I'm also critical to the lack of options presented for emercency buttons. Thunder Clap is on a six second cooldown, Shockwave on twenty. They are also offensive spells requiring rage, which is hard to maintain at the beginning of a fight where you're not actually being beaten on yet, or even beating on anything. Bloodrage is the obvious answer, but it still has a massive cooldown making it unreliable, so we are likely to be dependent on keeping Charge off cooldown and tabbing like a crazed maniac to ensure we not only build rage, but allocated it properly. This, to me, appears to be both the biggest drawback, yet at the same time greatest challenge to this tanking concept.

It's also worth noting that you, while nowhere near a bad tank, will be lacking main tank capacity with this build. Warriors are already lowering the average endgame raid threat roof by simply not being able to keep TPS high enough to compete with the DPS output by classes like arcane mages or enhancement shamans with the current metagame - losing improved Heroic Strikes and Deep Wounds, not to mention the added Charge rage in an already rage-starved environement will ensure our threat output in a main tank situation is signifigantly lower than desired.

Despite of these points, I still feel this spec is viable, and as such, I've tweaked my spec to a strange and absolutely unfamiliar 5/14/52 build. I will hopefully be testing it in heroic Naxxramas, Eye Of Eternity and Obsidian Sanctum within the week or so, and I'll be sure to post my findings. Until then, as always, watch this space.

Tag - I'm it!

I regently got tagged by Dann, and since I'm finally back on my laptop (where I keep my archives), I'm ready to answer the challenge.

This is the trophy shot from my old guild's first Maiden Of Virtue kill. It took us three attempts - the first attempt failed when our pallie healer and main dispeller got D/C'ed from his mother pulling the plug on his internet, the second due to our elemental shammie walking up to the boss and aggroing her, for no apparent reason - but we got there in the end. Tanking gauntlets and healing totem dropped, if my memory serves me right. We then moved on to opera, where we one-shotted the wolf before calling it a night.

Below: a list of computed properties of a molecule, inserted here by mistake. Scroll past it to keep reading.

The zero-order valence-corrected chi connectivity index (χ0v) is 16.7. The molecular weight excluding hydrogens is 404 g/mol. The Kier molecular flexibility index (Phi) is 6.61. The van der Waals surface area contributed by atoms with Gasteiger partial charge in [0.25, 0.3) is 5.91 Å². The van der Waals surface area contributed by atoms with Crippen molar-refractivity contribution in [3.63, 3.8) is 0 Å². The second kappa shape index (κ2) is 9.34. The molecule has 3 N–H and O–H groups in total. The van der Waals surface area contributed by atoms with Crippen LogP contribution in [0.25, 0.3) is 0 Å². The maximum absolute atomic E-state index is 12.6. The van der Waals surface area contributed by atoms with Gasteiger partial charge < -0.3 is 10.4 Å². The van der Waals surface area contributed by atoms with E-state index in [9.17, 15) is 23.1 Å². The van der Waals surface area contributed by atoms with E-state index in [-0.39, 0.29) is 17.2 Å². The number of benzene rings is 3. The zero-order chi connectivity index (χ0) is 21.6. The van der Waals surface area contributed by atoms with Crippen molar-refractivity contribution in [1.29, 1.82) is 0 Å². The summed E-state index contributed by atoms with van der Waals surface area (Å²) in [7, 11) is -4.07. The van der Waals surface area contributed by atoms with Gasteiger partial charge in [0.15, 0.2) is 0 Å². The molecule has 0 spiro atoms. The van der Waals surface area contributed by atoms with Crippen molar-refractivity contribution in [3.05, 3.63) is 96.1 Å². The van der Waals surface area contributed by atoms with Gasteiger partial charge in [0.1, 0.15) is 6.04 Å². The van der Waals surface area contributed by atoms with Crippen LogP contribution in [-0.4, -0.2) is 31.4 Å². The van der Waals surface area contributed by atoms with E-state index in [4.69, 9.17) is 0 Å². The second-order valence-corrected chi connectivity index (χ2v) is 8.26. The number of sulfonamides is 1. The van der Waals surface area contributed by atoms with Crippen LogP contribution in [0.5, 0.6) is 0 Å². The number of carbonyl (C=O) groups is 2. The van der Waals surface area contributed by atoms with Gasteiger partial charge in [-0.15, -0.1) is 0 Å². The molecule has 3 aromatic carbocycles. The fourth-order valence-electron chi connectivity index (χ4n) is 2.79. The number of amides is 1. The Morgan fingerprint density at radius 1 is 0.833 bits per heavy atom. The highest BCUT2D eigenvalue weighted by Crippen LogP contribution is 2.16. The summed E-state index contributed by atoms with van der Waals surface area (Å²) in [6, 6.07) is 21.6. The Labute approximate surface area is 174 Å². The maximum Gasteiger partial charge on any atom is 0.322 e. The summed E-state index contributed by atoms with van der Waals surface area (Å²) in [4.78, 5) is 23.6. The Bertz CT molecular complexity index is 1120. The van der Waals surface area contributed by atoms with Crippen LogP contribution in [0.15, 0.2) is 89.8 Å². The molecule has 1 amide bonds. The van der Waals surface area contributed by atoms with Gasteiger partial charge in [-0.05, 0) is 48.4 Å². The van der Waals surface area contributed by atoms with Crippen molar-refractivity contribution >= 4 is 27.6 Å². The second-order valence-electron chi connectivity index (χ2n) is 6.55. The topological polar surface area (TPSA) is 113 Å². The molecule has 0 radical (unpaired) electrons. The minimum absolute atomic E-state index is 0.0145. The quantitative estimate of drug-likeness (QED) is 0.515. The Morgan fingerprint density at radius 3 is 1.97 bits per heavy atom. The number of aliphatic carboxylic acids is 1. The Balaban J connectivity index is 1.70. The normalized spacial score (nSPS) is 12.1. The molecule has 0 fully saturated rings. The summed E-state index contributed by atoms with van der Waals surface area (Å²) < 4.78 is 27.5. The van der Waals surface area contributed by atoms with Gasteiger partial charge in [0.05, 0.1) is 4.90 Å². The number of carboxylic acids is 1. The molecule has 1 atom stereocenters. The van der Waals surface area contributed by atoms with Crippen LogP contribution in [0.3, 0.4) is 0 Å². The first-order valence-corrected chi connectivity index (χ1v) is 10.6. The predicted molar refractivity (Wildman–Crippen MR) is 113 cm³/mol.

Posting this brings back a lot of fond memories, and I'm happy to report that my old guild is still alive and well, having cleared all 10-man content except Malygos so far. Anna and Pete, if you're reading this: Timmeh!

lørdag 21. februar 2009

Promises fulfilled.

This week, I was unable to attend our guild's heroic Naxxramas run, and as (inevitably) such, my highly coveted Broken Promise dropped for our other warrior tank. Congratulations to him, but seeing him equip it without changing any of his current gear or spec got me thinking: apart from the obvious item level upgrade, what good is this sword actually going to be for him?

Said sword is, as most people can see, obviously intended as a Death Knight main hand for dual-wielding. The slow speed makes it a difficult warrior item to use properly - it is by all means a very good weapon, but to use it properly, it's one of those items you "don't just equip", you build around it. It has offensive stats and an INSANE top end, but rage generation will be flaky due to the slow speed. As such, you're dependent on white attacks hitting fairly often, making Expertise and Hit Rating even more important than they already are. To fully allow this sword to shine, you need to build your set around the idea that you will hit slow, hit hard, and make it count - every single time.

Items such as Signet of the Impregnable Fortress and Grim Toll are obvious pieces to consider for such a set, but you still want to build even towards an even higher extreme - the idea should be to squeeze every last little DPS out of your overall gear while at the same time balancing a fine line around the mandatory 540 defence. As such, items such as Undiminished Battleplate with a +22 defence enchant is suddenly viable, as is using an armour enchant over a defence enchant on your cloak to pump up your Armoured To The Teeth base total. Gemming agility over dodge in red sockets wil boost your crit (allowing a higher Deep Wounds uptime total) at the cost of some dodge, but let's be honest - this set really is about hitting back almost as hard as you're being hit already.